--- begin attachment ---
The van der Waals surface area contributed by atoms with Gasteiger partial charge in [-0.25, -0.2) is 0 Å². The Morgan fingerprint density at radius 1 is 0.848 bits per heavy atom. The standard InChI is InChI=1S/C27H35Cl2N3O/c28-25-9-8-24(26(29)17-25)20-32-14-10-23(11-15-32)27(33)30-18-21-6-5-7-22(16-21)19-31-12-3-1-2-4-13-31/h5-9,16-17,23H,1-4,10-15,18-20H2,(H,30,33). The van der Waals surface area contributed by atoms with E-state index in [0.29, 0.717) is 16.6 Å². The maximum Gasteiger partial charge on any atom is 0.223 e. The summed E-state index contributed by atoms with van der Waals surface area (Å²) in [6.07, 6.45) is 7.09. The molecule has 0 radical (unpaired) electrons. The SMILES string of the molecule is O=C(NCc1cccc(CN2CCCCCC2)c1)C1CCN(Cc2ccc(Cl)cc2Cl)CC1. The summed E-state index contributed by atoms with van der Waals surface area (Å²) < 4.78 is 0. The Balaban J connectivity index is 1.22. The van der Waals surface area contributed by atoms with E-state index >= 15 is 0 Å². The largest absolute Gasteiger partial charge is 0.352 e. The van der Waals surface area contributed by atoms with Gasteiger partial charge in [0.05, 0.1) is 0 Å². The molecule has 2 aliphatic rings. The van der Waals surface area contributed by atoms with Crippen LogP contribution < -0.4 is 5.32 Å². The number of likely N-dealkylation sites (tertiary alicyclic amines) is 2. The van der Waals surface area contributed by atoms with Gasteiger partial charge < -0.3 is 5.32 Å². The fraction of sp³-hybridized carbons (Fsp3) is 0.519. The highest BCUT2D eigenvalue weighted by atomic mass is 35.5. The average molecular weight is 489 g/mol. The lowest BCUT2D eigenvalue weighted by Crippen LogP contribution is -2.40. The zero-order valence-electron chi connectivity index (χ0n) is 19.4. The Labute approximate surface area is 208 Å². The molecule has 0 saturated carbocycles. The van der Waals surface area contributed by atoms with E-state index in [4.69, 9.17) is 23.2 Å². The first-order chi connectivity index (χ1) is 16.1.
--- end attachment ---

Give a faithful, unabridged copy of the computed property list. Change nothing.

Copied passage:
The van der Waals surface area contributed by atoms with Gasteiger partial charge in [-0.25, -0.2) is 0 Å². The Morgan fingerprint density at radius 1 is 0.848 bits per heavy atom. The standard InChI is InChI=1S/C27H35Cl2N3O/c28-25-9-8-24(26(29)17-25)20-32-14-10-23(11-15-32)27(33)30-18-21-6-5-7-22(16-21)19-31-12-3-1-2-4-13-31/h5-9,16-17,23H,1-4,10-15,18-20H2,(H,30,33). The van der Waals surface area contributed by atoms with E-state index in [0.29, 0.717) is 16.6 Å². The maximum Gasteiger partial charge on any atom is 0.223 e. The summed E-state index contributed by atoms with van der Waals surface area (Å²) in [6.07, 6.45) is 7.09. The molecule has 0 radical (unpaired) electrons. The SMILES string of the molecule is O=C(NCc1cccc(CN2CCCCCC2)c1)C1CCN(Cc2ccc(Cl)cc2Cl)CC1. The summed E-state index contributed by atoms with van der Waals surface area (Å²) < 4.78 is 0. The Balaban J connectivity index is 1.22. The van der Waals surface area contributed by atoms with E-state index >= 15 is 0 Å². The largest absolute Gasteiger partial charge is 0.352 e. The van der Waals surface area contributed by atoms with Gasteiger partial charge in [0.05, 0.1) is 0 Å². The molecule has 2 aliphatic rings. The van der Waals surface area contributed by atoms with Crippen LogP contribution < -0.4 is 5.32 Å². The number of likely N-dealkylation sites (tertiary alicyclic amines) is 2. The van der Waals surface area contributed by atoms with Gasteiger partial charge < -0.3 is 5.32 Å². The fraction of sp³-hybridized carbons (Fsp3) is 0.519. The highest BCUT2D eigenvalue weighted by atomic mass is 35.5. The average molecular weight is 489 g/mol. The lowest BCUT2D eigenvalue weighted by Crippen LogP contribution is -2.40. The zero-order valence-electron chi connectivity index (χ0n) is 19.4. The Labute approximate surface area is 208 Å². The molecule has 0 saturated carbocycles. The van der Waals surface area contributed by atoms with E-state index in [4.69, 9.17) is 23.2 Å². The first-order chi connectivity index (χ1) is 16.1.